Dr. Sorrentino was a committed researcher at St. Jude for 25 years. His personal battles with childhood cancer gave his work special meaning. In 2018 he succumbed to secondary effects of his treatment.
In the 1970s, a rare immune disease was made famous in the movie The Boy in the Plastic Bubble, based on a true story. The child in the film, born with a defective immune system, lives inside a sterile incubator to avoid dying from an infection.
Forty years later, patients with X-linked severe combined immunodeficiency (SCID) still face tough odds. Without treatment, they rarely live past age 2. Bone marrow transplants can cure them, but only about a third have matched donors. Most patients require lifelong immune replacement therapy to survive.
New clinical trial results suggest gene therapy may offer a promising option for some X-linked SCID patients. This treatment may even lead to a cure. Patients in the study received a unique gene therapy developed at St. Jude Children’s Research Hospital and the National Institute of Allergy and Infectious Diseases (NIAID).
Patients were given a healthy copy of the faulty gene that causes X-linked SCID. Earlier bone marrow transplants had failed to cure the patients, who were 7 to 23 years old.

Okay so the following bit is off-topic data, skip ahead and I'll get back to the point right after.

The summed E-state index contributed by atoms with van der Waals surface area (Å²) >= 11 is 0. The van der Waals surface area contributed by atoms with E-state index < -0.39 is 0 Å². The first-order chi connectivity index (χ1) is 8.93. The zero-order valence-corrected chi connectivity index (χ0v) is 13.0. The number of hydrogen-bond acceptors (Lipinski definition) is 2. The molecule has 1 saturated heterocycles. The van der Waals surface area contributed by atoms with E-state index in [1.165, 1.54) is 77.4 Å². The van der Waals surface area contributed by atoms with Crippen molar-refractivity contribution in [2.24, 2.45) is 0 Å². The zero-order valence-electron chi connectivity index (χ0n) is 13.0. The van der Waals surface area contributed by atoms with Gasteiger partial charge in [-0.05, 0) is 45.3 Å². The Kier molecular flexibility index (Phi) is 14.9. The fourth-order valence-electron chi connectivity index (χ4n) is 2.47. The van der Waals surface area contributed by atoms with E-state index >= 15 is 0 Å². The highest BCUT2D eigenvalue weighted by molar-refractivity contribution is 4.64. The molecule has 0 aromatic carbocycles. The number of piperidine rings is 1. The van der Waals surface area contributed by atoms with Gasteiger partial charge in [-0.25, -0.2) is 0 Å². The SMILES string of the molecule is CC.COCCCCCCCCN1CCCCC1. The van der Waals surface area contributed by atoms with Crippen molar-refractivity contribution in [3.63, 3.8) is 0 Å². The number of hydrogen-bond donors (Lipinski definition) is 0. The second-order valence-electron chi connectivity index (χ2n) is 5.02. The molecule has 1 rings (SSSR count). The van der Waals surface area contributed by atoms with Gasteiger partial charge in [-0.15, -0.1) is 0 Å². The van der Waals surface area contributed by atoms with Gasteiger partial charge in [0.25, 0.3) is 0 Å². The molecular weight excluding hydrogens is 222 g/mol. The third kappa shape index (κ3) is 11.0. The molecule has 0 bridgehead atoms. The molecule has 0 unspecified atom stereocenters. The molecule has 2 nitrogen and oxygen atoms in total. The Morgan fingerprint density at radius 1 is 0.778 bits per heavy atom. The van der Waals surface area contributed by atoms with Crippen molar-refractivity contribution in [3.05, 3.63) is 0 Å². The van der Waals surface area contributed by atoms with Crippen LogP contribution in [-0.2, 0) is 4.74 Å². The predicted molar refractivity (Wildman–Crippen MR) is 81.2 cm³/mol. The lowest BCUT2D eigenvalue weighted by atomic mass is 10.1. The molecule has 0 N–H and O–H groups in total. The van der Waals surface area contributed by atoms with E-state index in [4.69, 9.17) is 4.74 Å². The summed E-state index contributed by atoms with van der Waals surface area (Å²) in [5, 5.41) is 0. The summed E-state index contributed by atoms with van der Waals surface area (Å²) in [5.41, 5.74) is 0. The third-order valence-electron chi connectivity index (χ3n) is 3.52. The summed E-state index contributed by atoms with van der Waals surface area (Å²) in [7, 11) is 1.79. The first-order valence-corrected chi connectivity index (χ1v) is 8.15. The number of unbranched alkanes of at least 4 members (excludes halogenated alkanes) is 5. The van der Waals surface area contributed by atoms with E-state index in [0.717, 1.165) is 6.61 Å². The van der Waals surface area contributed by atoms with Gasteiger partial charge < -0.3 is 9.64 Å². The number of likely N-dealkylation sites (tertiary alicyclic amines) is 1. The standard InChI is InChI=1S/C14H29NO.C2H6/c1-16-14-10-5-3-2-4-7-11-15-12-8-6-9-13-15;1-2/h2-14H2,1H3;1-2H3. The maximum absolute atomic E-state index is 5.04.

Two years after gene therapy, the first two patients showed a high level of normal immune function. They stopped taking immune replacement therapy for the first time in their lives, and were found to have unprecedented levels of corrected blood and immune cells. Six to nine months after therapy, the three other patients also showed promising changes in their immune systems. That suggests they may see similar results.
Patients in previous SCID gene therapy trials showed less immune correction and were not able to stop replacement therapy. The new trial differed from those previous studies in two major ways:
- A new type of vector, or gene delivery system, was used to introduce the healthy gene into patients’ cells. This vector was designed and manufactured at St. Jude.
- Patients received low doses of a chemotherapy drug called busulfan to increase the number and types of immune cells arising from the therapy. This strategy had not been previously used in gene therapy for X-linked SCID.
St. Jude is now leading a clinical trial using the same gene therapy approach for infants with X-linked SCID.
“Based on the benefits for older patients treated at the NIH Clinical Center and reported in this study, we hope this novel gene therapy will help improve immune functioning and transform the lives of younger patients with this devastating disease,” said Brian Sorrentino, MD, of St. Jude Hematology.
The results were published in the journal Science Translational Medicine.